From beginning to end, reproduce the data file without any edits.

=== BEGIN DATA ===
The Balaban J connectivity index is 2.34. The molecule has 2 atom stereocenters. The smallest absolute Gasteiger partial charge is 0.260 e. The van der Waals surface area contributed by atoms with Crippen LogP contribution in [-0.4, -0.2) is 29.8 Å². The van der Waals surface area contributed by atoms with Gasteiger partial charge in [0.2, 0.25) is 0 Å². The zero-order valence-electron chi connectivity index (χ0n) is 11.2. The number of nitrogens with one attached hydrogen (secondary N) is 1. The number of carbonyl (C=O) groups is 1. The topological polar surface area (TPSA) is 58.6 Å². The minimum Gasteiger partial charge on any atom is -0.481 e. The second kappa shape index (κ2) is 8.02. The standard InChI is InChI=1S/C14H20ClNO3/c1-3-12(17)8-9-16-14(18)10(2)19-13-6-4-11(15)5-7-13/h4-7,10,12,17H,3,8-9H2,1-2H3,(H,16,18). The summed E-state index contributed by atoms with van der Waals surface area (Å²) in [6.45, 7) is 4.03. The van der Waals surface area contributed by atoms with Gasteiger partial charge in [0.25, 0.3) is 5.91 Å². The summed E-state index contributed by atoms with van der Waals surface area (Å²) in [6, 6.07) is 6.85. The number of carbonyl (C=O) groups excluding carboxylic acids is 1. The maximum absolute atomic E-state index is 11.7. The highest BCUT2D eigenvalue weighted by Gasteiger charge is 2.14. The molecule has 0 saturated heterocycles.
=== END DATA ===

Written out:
The Balaban J connectivity index is 2.34. The molecule has 2 atom stereocenters. The smallest absolute Gasteiger partial charge is 0.260 e. The van der Waals surface area contributed by atoms with Crippen LogP contribution in [-0.4, -0.2) is 29.8 Å². The van der Waals surface area contributed by atoms with Gasteiger partial charge in [0.2, 0.25) is 0 Å². The zero-order valence-electron chi connectivity index (χ0n) is 11.2. The number of nitrogens with one attached hydrogen (secondary N) is 1. The number of carbonyl (C=O) groups is 1. The topological polar surface area (TPSA) is 58.6 Å². The minimum Gasteiger partial charge on any atom is -0.481 e. The second kappa shape index (κ2) is 8.02. The standard InChI is InChI=1S/C14H20ClNO3/c1-3-12(17)8-9-16-14(18)10(2)19-13-6-4-11(15)5-7-13/h4-7,10,12,17H,3,8-9H2,1-2H3,(H,16,18). The summed E-state index contributed by atoms with van der Waals surface area (Å²) in [6.45, 7) is 4.03. The van der Waals surface area contributed by atoms with Gasteiger partial charge in [0.25, 0.3) is 5.91 Å². The summed E-state index contributed by atoms with van der Waals surface area (Å²) in [6, 6.07) is 6.85. The number of carbonyl (C=O) groups excluding carboxylic acids is 1. The maximum absolute atomic E-state index is 11.7. The highest BCUT2D eigenvalue weighted by Gasteiger charge is 2.14. The molecule has 0 saturated heterocycles.